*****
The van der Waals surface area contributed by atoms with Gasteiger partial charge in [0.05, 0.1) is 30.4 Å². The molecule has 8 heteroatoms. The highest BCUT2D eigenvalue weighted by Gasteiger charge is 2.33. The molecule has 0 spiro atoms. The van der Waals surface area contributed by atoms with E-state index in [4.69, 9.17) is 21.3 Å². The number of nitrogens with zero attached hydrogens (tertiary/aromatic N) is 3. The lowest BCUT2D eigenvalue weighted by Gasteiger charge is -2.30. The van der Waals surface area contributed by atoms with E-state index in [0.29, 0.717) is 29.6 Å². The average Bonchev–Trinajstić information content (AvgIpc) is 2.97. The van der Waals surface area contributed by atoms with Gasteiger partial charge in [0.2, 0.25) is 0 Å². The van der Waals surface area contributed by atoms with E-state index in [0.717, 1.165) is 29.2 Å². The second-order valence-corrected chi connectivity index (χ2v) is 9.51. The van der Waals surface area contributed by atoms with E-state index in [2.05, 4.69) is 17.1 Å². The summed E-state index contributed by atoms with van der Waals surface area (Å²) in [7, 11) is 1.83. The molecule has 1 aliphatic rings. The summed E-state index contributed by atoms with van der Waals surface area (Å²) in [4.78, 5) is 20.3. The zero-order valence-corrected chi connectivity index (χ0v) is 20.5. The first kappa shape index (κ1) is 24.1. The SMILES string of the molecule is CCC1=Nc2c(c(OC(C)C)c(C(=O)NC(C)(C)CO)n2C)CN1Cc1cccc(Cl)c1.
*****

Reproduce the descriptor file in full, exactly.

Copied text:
The van der Waals surface area contributed by atoms with Gasteiger partial charge in [0.05, 0.1) is 30.4 Å². The molecule has 8 heteroatoms. The highest BCUT2D eigenvalue weighted by Gasteiger charge is 2.33. The molecule has 0 spiro atoms. The van der Waals surface area contributed by atoms with E-state index in [4.69, 9.17) is 21.3 Å². The number of nitrogens with zero attached hydrogens (tertiary/aromatic N) is 3. The lowest BCUT2D eigenvalue weighted by Gasteiger charge is -2.30. The van der Waals surface area contributed by atoms with E-state index in [0.29, 0.717) is 29.6 Å². The average Bonchev–Trinajstić information content (AvgIpc) is 2.97. The van der Waals surface area contributed by atoms with Gasteiger partial charge in [0.2, 0.25) is 0 Å². The van der Waals surface area contributed by atoms with E-state index in [0.717, 1.165) is 29.2 Å². The second-order valence-corrected chi connectivity index (χ2v) is 9.51. The van der Waals surface area contributed by atoms with E-state index in [2.05, 4.69) is 17.1 Å². The summed E-state index contributed by atoms with van der Waals surface area (Å²) in [7, 11) is 1.83. The molecule has 1 aliphatic rings. The summed E-state index contributed by atoms with van der Waals surface area (Å²) in [4.78, 5) is 20.3. The zero-order valence-corrected chi connectivity index (χ0v) is 20.5. The first kappa shape index (κ1) is 24.1. The SMILES string of the molecule is CCC1=Nc2c(c(OC(C)C)c(C(=O)NC(C)(C)CO)n2C)CN1Cc1cccc(Cl)c1.